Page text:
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Bike Pedals 101

close up of of black Crank Brothers brand bike pedals attached to a black mountain bike laying on the ground

Bicycle Pedals 101

Pedals are a very important part of the bicycle. As a rider, they are your main connection to your bike. The specific design of pedal installed on your bicycle can have a dramatic effect on the riding feel. Unlike in the past, there are now dozens and dozens of pedal designs available for all sorts of different riders.

Whether you are buying a new bike and want to make sure you get the right pedals, or you are considering an upgrade for your current pedals, this guide will explain the pros and cons of various types of bike pedals, how they work, and the important decisions you have to make in order to get the right version for you.

There are three main categories of bike pedals available, and within each category there is a variety of different models aimed at different users. As usual with bike gear, pricier models tend to be lighter, more durable, or have other advanced features. Let’s get to the categories and start learning about pedals.

Platform Pedals

Product photo of a black platform photo


  • Can be low price
  • Simple
  • Can be used with a variety of shoes (or even barefoot in some cases)
  • Easy to mount and dismount bicycle, especially in case of emergency


  • Some efficiency is lost because foot is not connected to the pedal
  • Traction studs can wound ankles and shins in the event of a fall or slip

When you think of a bike, most likely you picture platform pedals -- simple metal frames with a bit of traction -- basically, just a place to put your feet. Platform pedals work fine for casual riders and are the only pedals commonly seen on around-town and cruiser bicycles.

The downside of platform pedals actually comes on the upstroke -- the portion of your pedal stroke where one foot is rising, the other falling. Platform pedals lose efficiency because a cyclist cannot pull up on the pedal with the rising foot, and this loss of contact with the pedal causes some energy to be lost as well.

Platform pedals are great for beginning cyclists, kids, and people who like their feet to be ready at a moment’s notice to stop a fall. Downhill mountain bikers, freeriders, and dirt jumpers often use platform pedals specially designed for these activities with extra durability and metal studs for extra grip when the pedal is wet or muddy. The simplicity, durability, and ease of getting your feet on and off the pedals is useful for these more extreme sports.

Platform pedals are available in a wide variety of qualities and prices, starting with low-end polycarbonate plastics and ending with expensive, lightweight magnesium pedals for downhill cycling.

Cage Pedals

black cage bike pedal


  • Low cost
  • Easy to use
  • Can be used with a variety of shoes (or even barefoot)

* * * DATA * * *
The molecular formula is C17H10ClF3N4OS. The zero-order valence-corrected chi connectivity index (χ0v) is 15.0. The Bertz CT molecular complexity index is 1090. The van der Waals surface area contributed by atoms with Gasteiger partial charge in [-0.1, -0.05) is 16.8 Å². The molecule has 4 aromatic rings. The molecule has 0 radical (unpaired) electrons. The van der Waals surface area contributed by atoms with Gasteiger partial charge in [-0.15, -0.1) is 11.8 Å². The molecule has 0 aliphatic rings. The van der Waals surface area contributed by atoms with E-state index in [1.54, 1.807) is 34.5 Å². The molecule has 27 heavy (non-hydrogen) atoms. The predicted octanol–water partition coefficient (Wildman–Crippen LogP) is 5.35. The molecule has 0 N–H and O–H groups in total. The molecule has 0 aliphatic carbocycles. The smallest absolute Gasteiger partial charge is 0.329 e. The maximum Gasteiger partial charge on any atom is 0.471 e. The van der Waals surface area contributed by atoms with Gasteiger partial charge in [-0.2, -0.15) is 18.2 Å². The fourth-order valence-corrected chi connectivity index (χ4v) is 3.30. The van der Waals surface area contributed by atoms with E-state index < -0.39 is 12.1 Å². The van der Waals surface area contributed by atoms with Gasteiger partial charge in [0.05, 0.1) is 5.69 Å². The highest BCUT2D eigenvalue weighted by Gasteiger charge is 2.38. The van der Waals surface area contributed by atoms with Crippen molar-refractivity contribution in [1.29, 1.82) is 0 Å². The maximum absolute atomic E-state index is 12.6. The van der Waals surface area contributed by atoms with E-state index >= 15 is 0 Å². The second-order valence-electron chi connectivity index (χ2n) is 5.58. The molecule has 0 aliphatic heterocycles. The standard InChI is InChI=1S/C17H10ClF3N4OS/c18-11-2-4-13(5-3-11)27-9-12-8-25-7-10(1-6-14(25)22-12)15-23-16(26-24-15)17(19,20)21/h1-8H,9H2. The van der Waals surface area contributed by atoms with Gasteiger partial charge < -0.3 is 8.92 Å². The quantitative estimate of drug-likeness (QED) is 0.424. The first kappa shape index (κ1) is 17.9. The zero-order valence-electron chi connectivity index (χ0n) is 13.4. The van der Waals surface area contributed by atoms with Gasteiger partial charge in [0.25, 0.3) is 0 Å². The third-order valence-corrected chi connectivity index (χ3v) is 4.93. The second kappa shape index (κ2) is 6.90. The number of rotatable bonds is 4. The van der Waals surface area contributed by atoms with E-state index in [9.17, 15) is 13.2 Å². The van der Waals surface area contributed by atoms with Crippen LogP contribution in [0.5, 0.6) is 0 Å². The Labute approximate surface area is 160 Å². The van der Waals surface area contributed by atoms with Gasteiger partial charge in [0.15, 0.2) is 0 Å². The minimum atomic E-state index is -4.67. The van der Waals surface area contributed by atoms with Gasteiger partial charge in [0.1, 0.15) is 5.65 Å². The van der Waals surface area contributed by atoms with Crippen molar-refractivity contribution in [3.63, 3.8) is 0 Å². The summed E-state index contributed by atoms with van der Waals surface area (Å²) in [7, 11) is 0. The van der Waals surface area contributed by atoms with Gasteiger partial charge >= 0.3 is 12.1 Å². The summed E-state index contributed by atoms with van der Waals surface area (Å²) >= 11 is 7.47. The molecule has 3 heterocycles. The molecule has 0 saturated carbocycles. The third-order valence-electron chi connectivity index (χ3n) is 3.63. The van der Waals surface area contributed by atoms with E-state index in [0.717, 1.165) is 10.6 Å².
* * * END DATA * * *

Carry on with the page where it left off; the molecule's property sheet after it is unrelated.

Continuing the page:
• More efficient than platform pedals


  • Foot is not firmly attached to pedal, so not 100-percent efficient
  • Can be difficult to get foot in or out of toebox quickly if overtightened
  • If the other side of the pedal is used, the toe cage will drag on the ground and wear out quickly

Also known as toe clips, cage pedals were first introduced over 150 years ago and feature an adjustable plastic or webbing toebox within which riders can insert their forefoot. This allows cyclists to use their legs to pull up while pedaling, as well as pushing down.

Cage pedals are often used by commuters who will be stopping and starting often, as it is easy to get in the habit of automatically slipping your feet in and out of toe clips. One warning: make sure that your cage pedals are properly adjusted for your shoes! Too tight and you won’t be able to pull out your feet; too loose, and you might as well use simple platform pedals.

Clipless Pedals

Silver clipless shimano pedal


  • Solid connection to the bike
  • Pedaling is very efficient
  • Easier to maneuver the bike in rough terrain and when hopping obstacles
  • No need to worry about feet slipping in muddy or wet conditions


  • Definite learning curve
  • Quick stops may occasionally result in a tumble if you don’t release your foot in time
  • Many clipless pedals require lubrication and cleaning
  • Not ideal for commuting -- can be frustrating in stop-and-go traffic
  • Mud can interfere with the mechanism; some models deal with grime better than others

Once you understand that cage pedals were once known commonly as toe clips, the name clipless pedal makes a little more sense.

Clipless pedals, with the use of special shoes fitted with cleats, allow you to lock your shoe in the bike by pressing down firmly. When you need to stop, you can twist your heel outwards to disengage the mechanism and release your foot. There is a bit of a learning curve when you first use these pedals. A good way to start learning is to lean your bike up against a wall and practice clipping and unclipping.

If you are going to use clipless pedals, you will need specially designed shoes with cleats that match your pedal design. The most common pedal designs are SPD, LOOK, and Egg Beaters. Cycling shoes often feature a stiff sole for high efficiency, which can make them uncomfortable for walking any distance. Make sure you are prepared with walking shoes if you plan on cycling away from home.

You can also buy hybrid pedals, which feature clipless cleats on one side and a standard platform pedal on the other. These designs allow you to clip in for longer rides, and to wear whatever shoes you like for more casual trips.